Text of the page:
Archive for April, 2013

PFM Unveils its New Market Bike, the Produce Pedaler

From Amy Hunter of Weinstein PR


Introducing the Produce Pedaler

Portland Farmers Market is rolling out the Produce Pedaler, a beautiful, old-fashioned Dutch “bakfietsen” cargo bike outfitted to stock and sell peak-of-the-season fruits, vegetables, flowers and other market goodies from its farmers and food artisans. In addition to providing another sales outlet for vendors, the Market hopes the bike will enhance its visibility in the downtown area and at public events.

“Having a mobile market bike has been a longtime dream,” said Jaret Foster, Operations Director of Portland Farmers Market. “The Produce Pedaler not only creates another sales opportunity for our vendors, it’s also the perfect way to bring together Portland’s celebrated bike culture and regional bounty in a fun and memorable way.”

The bike will set up its mini, mobile farmers market downtown on Pioneer Square at SW Broadway and Yamhill on Mondays and Wednesdays in June and July to attract and direct customers to its Monday Pioneer Courthouse Square Market and Wednesday Shemanski Park Market. The cargo bike will also pop up at events like the Kenton Street Fair on Sunday, May 19, opening day of the Northwest Market on Thursday, June 6, and at the city’s Sunday Parkways rides throughout the spring and summer.

Pedaling Peddler? Peddling Pedaler?

Pedaling Peddler? Peddling Pedaler?

Plugged-in Portlanders who see the bike around town are encouraged to take a photo of the Produce Pedaler and post it to Twitter, Facebook or Instagram with the #PDXProducePedaler tag. From May to September, Portland Farmers Market will choose a winning photo from the tagged entries at the end of every month. The winner will receive a Portland Farmers Market t-shirt and shopping bag.

Added Foster, “We hope this beautiful three-wheeled vehicle becomes a Portland icon that allows us to connect directly with a wider audience and builds awareness about our markets and vendors. Look for the Produce Pedaler around town this spring and summer!”

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Markets Begin to Sprout Up Around Town

From Amy Hunter of Weinstein PR

Just as broccoli, sweet pea and radish sprouts peek out of the tilled garden beds through the Portland area, six Portland Farmers Market locations are sprouting up around the city.

May marks three market openings:

June will welcome farmers back to:

“Mark your calendar, grab your market basket, and come on over to one of the many markets opening up in these next few weeks,” says Trudy Toliver, Executive Director of Portland Farmers Market. “Every purchase you make at a farmers market not only feeds your family the freshest and healthiest produce and proteins available, your purchase also helps to feed our local farmers and ranchers and their families.”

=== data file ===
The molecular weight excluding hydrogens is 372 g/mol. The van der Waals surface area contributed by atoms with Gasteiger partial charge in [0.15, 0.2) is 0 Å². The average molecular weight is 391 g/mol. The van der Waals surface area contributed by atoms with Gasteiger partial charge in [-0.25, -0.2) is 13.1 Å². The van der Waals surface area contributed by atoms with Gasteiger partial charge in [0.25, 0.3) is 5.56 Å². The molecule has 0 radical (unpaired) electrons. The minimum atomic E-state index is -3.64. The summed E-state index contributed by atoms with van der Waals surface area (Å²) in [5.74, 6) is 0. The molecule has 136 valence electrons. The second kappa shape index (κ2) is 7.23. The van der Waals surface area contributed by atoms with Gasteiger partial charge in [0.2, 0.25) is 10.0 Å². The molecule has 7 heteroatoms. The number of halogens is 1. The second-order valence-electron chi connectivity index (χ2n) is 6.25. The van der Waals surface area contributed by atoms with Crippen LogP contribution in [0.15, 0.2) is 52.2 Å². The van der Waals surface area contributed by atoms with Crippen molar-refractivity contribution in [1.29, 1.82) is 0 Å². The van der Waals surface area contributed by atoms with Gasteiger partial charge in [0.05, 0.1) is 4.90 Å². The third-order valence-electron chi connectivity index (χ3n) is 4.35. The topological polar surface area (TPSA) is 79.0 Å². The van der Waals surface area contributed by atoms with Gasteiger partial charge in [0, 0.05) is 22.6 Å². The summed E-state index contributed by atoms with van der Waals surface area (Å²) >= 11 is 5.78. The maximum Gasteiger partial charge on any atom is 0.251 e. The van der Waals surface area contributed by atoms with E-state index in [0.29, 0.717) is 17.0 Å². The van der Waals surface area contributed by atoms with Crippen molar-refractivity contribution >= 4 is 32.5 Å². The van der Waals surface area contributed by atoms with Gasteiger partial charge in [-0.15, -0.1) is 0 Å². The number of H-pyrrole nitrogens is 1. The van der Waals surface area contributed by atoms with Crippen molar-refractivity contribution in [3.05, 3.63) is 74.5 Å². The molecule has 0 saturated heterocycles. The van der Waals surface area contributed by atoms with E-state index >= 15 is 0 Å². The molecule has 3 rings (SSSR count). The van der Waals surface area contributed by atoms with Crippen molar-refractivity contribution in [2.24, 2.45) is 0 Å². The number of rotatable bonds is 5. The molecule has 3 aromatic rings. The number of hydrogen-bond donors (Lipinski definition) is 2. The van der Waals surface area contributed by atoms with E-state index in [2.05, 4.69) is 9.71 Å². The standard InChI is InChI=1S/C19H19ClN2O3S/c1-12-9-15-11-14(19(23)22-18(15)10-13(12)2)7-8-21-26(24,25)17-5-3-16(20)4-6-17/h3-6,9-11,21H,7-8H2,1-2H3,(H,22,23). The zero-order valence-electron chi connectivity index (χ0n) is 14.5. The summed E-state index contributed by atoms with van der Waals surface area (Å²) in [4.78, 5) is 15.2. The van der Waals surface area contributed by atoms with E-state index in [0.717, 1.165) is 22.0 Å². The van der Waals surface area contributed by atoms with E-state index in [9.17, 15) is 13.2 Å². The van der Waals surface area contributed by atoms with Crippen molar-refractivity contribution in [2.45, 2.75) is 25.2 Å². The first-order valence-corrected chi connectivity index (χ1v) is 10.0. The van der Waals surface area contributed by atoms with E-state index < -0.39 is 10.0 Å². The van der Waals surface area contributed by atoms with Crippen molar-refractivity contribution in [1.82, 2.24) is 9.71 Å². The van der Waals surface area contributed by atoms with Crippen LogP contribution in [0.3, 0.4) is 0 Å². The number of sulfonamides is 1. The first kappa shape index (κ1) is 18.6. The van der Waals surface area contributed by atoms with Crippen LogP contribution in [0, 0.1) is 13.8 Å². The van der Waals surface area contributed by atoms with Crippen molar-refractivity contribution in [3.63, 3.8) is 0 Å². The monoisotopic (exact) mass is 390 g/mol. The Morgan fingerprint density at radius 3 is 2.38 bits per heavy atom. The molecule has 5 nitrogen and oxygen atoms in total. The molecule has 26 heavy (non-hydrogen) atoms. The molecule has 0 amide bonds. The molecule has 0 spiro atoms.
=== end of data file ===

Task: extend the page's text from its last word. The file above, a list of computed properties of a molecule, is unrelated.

In its 22 years, Portland Farmers Market has sustained the region’s food and farming community by helping to launch more than 50 small businesses and providing a lively and profitable sales outlet for small family farms, many of which count on farm-direct sales as their main source of income.

The Buckman Portland Farmers Market will celebrate its tenth year of bringing farm fresh food to the residents of Southeast Portland this season. On opening day, vendors will each receive a bottle of sparking cider to uncap at opening bell. Vendors and market staff will toast the past decade and the season ahead, and new and dedicated Buckman shoppers are invited to join in.

As in past seasons, shoppers eligible for SNAP benefits will be able to receive $1 tokens using their Oregon Trail Card to purchase fruit, vegetables, meat, bread, cheese and some baked goods all Portland Farmers Market locations. Additionally, SNAP recipients can receive a dollar-for-dollar match up to $5 in tokens through Fresh Exchange, a program of Farmers Market Fund, at the King, Buckman and Northwest markets and, new for this year, the Kenton location. The program’s expansion to the Kenton Market was made possible through a generous donation from long-time market supporter New Seasons Market, who has donated $11,000 to Farmers Market Fund to support Fresh Exchange in 2013.

Since its inception, nearly $75,000 has been distributed through Fresh Exchange to residents in need. These funds have ultimately been directed into the hands of regional food producers, contributing to the success of the local food economy and fostering healthier communities. For the past two seasons, market sponsor Dave’s Killer Bread has donated 25 percent of profits from market booth sales to the Farmers Market Fund to support Fresh Exchange. Since 2011, Dave’s Killer Bread has donated more than $11,000 to the program.

These six markets will welcome the following new vendors to the Portland Farmers Market family:

  • Able Farms (Kenton) – Portland, OR – Organically grown produce, pastured pork, poultry and eggs from their farms in St. Johns and Sauvie Island.
  • Café de Crepe (Kenton) – Portland, OR – Sweet and savory crepes using fresh local ingredients.
  • Eva’s Herbucha (Buckman) – Portland, OR – A unique blend of kombucha with the wonderful flavors and effects of herbs and herbal teas. herbucha.com
  • Honey Mama’s (Shemanski, PSU) – Portland, OR – Their flagship product is a nutrient rich, cocoa-honey treat called Nectar Fudge, a soy-, dairy- and gluten-free food, made from five pure ingredients.
  • InTownAg (King, PSU) – Portland, OR – Neighborhood crops farmed in Portland yards brought to market through garden sharing with homeowners.
  • K Family Farm (Kenton) – Albany, OR – Strawberries, raspberries, green beans and other produce.
  • Kenton Plant Starts (Kenton) – Portland, OR – Growing edible plant starts in Portland for Portland gardeners.
  • Little Localvore (King, PSU) Portland, OR – Always-fresh baby food made in a certified kitchen using locally grown, organic fruits, vegetables and grains.
  • Mama Tee’s Farmstead (Buckman) – Willamina, OR – Pesticide- and herbicide-free quality produce grown in a small, diverse, sustainable environment.
  • Mickelberry Gardens (Northwest, Shemanski, Buckman, PSU) – Gresham, OR – Specializing in treatment-free raw honey and bee products used to make Honey Tonics and organic skincare.